Family doctors of patients may recommend bone density testing. Screening tests for osteoporosis are generally suggested for all women by age 60 years. Some guidelines also suggest screening men by age 75 years, especially if they have medical issues likely to cause osteoporosis. Following information may help patients to get ready for initial appointment.
- Patients should frankly discuss symptoms they have experienced though it is highly possible they may not have any.
- Patients should note down important personal information, including any major stresses or traumatic events.
- Patients should clearly prepare a list of all medications, vitamins or other health supplements that they are currently consuming or have taken in the past.
- Patients should also prepare a list of questions to ask surgeons regarding osteoporosis.
Following is a list of questions which may help the patients to clear their concerns regarding the treatment of osteoporosis. Patients should not hesitate to ask anything during the appointment with orthopedic surgeons.
- What is osteoporosis?
- What kind of tests do I require to confirm diagnosis?
- Which treatment procedure do you recommend for me?
- What kind of side effects & complications can I expect from the suggested treatment?
- What medications can help me?
- Are there any other options to the primary approach that you have suggested for me?
- I have other medical conditions. How can I manage them together?
- Are there any activity limitations that I should follow?
- Do I need to make any specific changes in diet?
- Do I need to take medical supplements?
- Will physical therapy programs benefit me?
Treatment Options for Osteoporosis
Treatment recommendations for osteoporosis are often based upon evaluation of risk of breaking bone in the next 7 – 10 years of time by using the bone density test. When risk is less, treatment might not involve medications& might focus instead on correcting risk factors for bone loss & falls.
For patients, both men & women at high risk of fractures, the most broadly prescribed osteoporosis medications are bisphosphonates. Some of them are given below.
- Zoledronic acid (Reclast)
- Alendronate (Fosamax)
- Ibandronate (Boniva)
- Risedronate (Actonel, Atelvia)
Side effects of these medications include abdominal pain, nausea & heartburn-like symptoms. These are less likely to appear if medications are taken appropriately. Using bisphosphonate therapy for more than four years has been linked to another problem in which the center portion of thighbone cracks & might even break entirely.
Estrogen therapy specifically, when started soon after menopause can aid manage bone density. However, estrogen therapy can enhance chances of breast cancer, blood clots, endometrial cancer & possibly heart disease. Therefore, it is typically used for bone health in young women. In men, osteoporosis is associated with gradual age-related degeneration in testosterone levels. Testosterone replacement therapy can help improve symptoms of low testosterone & osteoporosis in men.
In case patients cannot tolerate the above-mentioned treatments for osteoporosis or if they fail to work well enough, doctors might recommend the following.
- Teriparatide (Forteo) – This is a powerful drug similar to parathyroid hormone& meant to boost new bone growth. It is generally given on daily basis via injections under skin. After few years of treatment with teriparatide, another osteoporosis drug is also given for maintaining new bone growth.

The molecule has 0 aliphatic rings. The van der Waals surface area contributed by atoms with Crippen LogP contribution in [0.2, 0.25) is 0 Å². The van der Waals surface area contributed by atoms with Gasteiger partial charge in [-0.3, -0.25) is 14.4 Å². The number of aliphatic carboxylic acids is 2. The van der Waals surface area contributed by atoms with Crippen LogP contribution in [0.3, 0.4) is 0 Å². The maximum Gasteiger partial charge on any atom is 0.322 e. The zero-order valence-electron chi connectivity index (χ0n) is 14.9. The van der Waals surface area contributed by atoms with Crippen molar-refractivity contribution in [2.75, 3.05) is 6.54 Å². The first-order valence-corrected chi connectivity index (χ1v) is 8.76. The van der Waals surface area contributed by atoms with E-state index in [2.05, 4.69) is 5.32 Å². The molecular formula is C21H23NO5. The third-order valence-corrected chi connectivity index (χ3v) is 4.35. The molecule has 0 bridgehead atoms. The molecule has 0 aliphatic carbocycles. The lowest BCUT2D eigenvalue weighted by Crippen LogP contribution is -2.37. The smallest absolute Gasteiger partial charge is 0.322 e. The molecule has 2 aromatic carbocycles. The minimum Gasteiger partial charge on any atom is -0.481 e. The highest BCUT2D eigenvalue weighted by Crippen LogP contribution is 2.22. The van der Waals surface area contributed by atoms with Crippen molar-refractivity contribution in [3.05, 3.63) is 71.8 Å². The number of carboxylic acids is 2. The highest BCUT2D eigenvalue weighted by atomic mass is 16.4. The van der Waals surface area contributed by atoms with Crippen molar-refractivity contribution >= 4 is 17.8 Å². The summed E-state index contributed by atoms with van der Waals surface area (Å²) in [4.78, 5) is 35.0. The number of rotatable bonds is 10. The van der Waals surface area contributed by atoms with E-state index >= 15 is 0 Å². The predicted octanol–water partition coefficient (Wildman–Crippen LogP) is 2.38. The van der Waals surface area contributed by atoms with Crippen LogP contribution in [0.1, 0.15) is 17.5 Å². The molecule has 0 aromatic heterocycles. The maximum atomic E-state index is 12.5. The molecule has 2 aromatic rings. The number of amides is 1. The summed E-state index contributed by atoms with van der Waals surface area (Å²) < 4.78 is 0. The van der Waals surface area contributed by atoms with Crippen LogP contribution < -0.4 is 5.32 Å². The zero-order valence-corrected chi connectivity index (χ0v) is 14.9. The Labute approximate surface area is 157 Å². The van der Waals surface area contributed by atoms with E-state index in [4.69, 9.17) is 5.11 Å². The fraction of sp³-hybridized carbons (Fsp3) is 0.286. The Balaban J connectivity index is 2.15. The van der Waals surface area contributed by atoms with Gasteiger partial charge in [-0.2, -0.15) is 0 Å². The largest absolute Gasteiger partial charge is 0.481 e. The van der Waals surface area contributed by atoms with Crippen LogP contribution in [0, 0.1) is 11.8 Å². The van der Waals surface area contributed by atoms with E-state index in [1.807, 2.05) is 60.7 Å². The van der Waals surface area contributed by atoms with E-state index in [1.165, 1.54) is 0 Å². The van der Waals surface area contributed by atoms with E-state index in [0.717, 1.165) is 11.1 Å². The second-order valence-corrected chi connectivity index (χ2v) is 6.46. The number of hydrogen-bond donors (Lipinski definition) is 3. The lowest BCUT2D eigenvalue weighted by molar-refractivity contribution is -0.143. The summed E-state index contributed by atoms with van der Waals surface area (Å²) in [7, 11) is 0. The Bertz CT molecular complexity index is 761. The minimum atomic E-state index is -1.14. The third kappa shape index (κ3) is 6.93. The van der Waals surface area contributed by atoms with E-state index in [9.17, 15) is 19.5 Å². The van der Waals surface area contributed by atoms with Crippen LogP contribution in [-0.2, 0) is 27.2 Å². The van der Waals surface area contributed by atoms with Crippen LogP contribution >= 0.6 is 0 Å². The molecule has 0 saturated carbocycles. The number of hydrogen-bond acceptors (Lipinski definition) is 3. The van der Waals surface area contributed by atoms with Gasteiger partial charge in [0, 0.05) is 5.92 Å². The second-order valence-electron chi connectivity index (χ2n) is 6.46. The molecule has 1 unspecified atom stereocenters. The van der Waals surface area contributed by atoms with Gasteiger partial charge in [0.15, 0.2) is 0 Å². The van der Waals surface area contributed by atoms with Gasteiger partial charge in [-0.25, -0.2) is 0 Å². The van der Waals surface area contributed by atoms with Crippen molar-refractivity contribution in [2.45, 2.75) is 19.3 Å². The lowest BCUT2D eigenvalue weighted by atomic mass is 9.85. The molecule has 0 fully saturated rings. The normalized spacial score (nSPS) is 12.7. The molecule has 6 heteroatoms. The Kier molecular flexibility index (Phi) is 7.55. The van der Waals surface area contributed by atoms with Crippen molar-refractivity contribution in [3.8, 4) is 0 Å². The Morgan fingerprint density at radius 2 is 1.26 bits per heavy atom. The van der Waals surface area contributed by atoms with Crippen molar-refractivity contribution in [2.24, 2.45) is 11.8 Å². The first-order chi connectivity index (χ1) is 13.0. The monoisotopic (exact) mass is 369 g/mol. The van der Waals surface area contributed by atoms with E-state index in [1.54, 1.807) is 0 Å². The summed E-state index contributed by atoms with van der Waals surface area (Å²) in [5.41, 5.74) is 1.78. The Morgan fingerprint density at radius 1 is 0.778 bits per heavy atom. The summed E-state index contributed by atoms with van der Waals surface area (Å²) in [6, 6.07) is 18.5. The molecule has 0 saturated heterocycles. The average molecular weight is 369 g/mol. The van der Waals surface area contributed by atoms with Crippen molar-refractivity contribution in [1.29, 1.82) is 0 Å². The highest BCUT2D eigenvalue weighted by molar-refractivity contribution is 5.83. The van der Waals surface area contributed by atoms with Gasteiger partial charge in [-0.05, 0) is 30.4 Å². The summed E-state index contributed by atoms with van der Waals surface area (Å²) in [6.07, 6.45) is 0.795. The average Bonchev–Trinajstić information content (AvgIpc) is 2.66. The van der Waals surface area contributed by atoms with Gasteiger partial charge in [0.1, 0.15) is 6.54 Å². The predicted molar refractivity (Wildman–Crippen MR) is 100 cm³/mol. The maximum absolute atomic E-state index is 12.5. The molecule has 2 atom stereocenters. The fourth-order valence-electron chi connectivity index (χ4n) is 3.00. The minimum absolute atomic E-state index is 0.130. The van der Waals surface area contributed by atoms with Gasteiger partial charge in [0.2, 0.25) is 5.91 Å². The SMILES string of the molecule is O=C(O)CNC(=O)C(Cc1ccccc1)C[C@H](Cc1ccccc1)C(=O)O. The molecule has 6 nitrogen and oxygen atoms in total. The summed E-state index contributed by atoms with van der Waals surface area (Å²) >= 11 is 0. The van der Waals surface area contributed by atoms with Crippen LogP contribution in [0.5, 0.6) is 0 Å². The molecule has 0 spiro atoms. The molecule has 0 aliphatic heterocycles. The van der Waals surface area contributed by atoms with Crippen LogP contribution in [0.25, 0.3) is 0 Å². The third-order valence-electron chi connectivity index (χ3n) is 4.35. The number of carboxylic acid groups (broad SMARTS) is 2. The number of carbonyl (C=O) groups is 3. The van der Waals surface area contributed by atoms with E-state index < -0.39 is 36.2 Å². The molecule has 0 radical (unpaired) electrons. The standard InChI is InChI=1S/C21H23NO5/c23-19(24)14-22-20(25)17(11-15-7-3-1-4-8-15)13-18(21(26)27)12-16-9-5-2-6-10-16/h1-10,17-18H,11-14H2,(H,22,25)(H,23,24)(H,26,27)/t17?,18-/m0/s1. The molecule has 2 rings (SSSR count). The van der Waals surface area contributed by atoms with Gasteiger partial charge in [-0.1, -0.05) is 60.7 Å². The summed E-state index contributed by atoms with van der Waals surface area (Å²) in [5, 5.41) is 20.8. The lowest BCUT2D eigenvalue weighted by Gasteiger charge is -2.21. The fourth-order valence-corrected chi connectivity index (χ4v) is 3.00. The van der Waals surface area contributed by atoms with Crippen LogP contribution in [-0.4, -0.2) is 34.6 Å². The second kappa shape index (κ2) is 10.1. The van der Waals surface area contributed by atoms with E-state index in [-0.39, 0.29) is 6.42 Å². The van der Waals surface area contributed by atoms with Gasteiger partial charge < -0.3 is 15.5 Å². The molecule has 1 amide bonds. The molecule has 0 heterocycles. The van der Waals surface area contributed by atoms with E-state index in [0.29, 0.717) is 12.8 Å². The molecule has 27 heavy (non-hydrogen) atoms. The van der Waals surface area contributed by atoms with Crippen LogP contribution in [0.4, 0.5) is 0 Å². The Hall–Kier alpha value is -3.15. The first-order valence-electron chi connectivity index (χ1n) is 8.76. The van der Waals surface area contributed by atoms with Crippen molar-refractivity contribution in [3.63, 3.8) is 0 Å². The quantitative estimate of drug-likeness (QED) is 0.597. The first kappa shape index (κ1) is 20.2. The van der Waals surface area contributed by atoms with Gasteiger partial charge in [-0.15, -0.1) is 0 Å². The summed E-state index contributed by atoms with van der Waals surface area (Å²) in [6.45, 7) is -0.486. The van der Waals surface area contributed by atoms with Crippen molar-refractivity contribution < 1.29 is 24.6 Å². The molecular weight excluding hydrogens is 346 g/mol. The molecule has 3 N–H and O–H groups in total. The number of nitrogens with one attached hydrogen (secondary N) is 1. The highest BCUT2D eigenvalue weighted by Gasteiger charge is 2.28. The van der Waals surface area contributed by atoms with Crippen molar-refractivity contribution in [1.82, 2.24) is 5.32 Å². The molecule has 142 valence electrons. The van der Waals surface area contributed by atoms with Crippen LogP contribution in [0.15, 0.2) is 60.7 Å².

- Denosumab (Prolia) – Compared with bisphosphonates, denosumab forms similar or better bone density outcomes & minimizes chances of fractures at the same time. Denosumab is given via shots under patient’s skin for every six months.
- Ipriflavone – When combined with calcium, ipriflavone stimulates bone density & helps in preventing any bone loss. It reduces severe pain which is associated with compression fractures in patient’s spine.
Following suggestions may help minimize the risk of experiencing broken bones after treatment of osteoporosis.
- Quit Smoking –Smoking enhances rate of bone loss & risk of experiencing fractures again.
- Avoid Excessive Alcohol –Consuming excessive alcohol may decrease the formation of bones. Being under the influence of alcohol can also increase the risk of falling.
- Prevent Falling –Patients should wear low-heeled shoes with non-slip soles &check their home for electrical cords, slippery surfaces & area rugs that might cause them to fall or trip. They should keep the rooms brightly lit& ensure they can get in & out of bed easily.
Major complications of osteoporosis are fractures & severe pain & disability which eventually follow treatment. Proper medications & lifestyle changes, such as fall prevention measures can help avoid serious fractures in future. Pain management & suitable plan for relief can ease impact of fractures. There are several risk factors for osteoporosis that nobody can control. These include being older, sex & having a family background of osteoporosis. Some of the most appropriate ways to prevent osteoporosis include the following.
- Getting plenty of vitamin D &calcium
- Stopping use of cigarette or completely quitting smoking
- Engrossing in weight-bearing exercises such as lifting weights or walking
- For women, scaling the pros & cons of hormone therapy
Osteoporosis affects a number of patients all over the world. Osteoporosis can be controlled by various suitable treatments. Treatments such as hormone therapy, medications & exercise can strengthen bones & slow bone loss. With proper lifestyle changes, one can live a better life with osteoporosis.
Medical Tourism for Best Treatment of Osteoporosis
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Apart from these factors, there are several rehabilitation & physical therapy centers across these countries that cater to international patients allowing for healthy recovery in a relaxing ambience.
Affordable Treatment of Osteoporosis with Travcure Medical Tourism